Here's what is so terrible about this advice, and this is true of most things that are really damaging, there is a kernel of truth there. I know we've talked in this podcast before, many times, about the fact that if you approach a career change from the law to something else and you expect changing your job, changing your career, to fix every single problem that you have, and essentially for you to not be the person that you are in that next job, that you're going to be disappointed.

True. completely true. I am never going to be someone who says, “There's nothing for anyone to ever work on.” Especially, let's be real, a lot of us who became lawyers do you have a hard time setting boundaries. Now, there can be a lot of reasons for that, among other things having difficulty setting boundaries can be something that you develop in response to trauma or a negative experience either from childhood or in the workplace.

In other words, it's adaptive, and that means that to just tell someone “Well, just don't do that” is not helpful. It's not based in actual neuroscience or the way that we work. It's a much more complex issue than just “Fix yourself. Set boundaries without a more comprehensive approach.” One of the many reasons that I recommend therapy.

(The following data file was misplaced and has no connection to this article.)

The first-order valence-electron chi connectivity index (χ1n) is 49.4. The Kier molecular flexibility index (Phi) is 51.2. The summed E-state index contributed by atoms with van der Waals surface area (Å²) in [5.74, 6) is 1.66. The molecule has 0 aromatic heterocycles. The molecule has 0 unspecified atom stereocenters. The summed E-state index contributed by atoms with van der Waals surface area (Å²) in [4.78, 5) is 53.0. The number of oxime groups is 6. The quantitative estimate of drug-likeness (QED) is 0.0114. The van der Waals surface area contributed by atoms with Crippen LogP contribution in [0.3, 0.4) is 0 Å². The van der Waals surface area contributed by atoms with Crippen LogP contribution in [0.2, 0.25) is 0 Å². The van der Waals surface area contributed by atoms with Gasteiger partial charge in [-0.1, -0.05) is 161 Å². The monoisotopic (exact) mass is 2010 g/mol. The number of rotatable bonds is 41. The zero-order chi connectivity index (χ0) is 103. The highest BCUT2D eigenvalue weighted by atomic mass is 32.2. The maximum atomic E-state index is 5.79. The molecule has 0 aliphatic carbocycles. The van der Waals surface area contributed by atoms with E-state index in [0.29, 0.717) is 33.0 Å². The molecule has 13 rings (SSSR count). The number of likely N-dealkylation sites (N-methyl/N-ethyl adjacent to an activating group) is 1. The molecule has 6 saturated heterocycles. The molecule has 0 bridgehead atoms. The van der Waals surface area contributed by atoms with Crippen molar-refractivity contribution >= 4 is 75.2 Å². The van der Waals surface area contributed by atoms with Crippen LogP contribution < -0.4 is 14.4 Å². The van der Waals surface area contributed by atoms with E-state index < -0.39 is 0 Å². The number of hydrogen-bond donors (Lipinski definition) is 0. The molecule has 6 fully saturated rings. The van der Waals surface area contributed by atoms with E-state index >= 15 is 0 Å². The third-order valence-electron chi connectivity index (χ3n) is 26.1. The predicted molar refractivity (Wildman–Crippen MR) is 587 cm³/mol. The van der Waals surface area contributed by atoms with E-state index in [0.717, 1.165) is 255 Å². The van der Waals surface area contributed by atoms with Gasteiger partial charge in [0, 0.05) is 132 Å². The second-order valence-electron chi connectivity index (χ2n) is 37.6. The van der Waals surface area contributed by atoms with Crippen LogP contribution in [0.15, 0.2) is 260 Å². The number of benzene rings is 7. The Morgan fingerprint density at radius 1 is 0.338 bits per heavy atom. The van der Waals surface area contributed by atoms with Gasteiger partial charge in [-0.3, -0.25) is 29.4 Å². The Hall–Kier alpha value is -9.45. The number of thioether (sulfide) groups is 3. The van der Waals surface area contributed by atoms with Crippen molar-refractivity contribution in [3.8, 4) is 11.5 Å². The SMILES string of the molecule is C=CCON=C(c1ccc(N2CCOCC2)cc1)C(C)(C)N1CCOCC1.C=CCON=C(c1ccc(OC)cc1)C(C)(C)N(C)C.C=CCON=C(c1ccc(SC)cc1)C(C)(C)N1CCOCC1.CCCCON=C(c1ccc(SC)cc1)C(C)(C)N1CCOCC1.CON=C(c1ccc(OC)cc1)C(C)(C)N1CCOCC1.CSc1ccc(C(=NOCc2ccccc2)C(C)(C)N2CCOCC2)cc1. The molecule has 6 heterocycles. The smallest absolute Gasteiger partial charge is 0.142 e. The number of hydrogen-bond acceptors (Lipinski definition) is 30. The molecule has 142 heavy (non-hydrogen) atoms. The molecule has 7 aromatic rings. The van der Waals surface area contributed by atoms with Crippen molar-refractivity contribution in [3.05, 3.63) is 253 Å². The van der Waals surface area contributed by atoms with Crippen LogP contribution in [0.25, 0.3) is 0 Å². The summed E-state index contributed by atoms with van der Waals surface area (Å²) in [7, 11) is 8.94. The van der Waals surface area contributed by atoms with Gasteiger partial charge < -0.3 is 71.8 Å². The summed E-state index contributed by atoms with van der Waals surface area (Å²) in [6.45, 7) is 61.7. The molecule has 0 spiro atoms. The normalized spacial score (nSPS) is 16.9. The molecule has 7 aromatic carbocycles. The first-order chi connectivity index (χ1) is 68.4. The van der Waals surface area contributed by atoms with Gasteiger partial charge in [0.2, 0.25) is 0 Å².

Anyway, the point being I absolutely think that it is important for you to recognize the things that you might be doing that are making your experience of your job worse or harder that you don't want to take into your next job or career if you're a lawyer who's thinking about leaving the law.

But here's the thing, taking that kernel of truth, that thing that is real and telling someone, “Well, that means that you shouldn't leave where you are until you have figured out how to do all of those things, until you have essentially learned to be okay where you are” is not rooted in reality.

Because the reality is that the vast majority of lawyers who are thinking about leaving their jobs are thinking about doing so, in part, because the environment that they're in is somehow toxic—if not outright abusive, often, we call things toxic in the legal profession when in fact what we really mean is abusive—but regardless, if your work environment is toxic, if you are in an abusive environment, I mean, let's think about this, if you had a friend who was in a relationship and that relationship was abusive, you would never tell them, “Well, you just really need to work on yourself and make sure that you don't have any problems before you think about breaking off this relationship. Because otherwise, you're just going to take those problems into another relationship.” No, obviously not. You would say, “You need to get out of there. And yeah, we all have things to work on, and sure, you can plan to work on those things, but right now, get out.”

This is the problem with the kind of advice that I see people giving to lawyers about how they need to come to a place where they're okay with their environment, where they need to come to a place where they're somehow not affected by their work environment, it completely ignores the reality that for most lawyers who are thinking about leaving, there's some element of toxicity or abuse in the environment.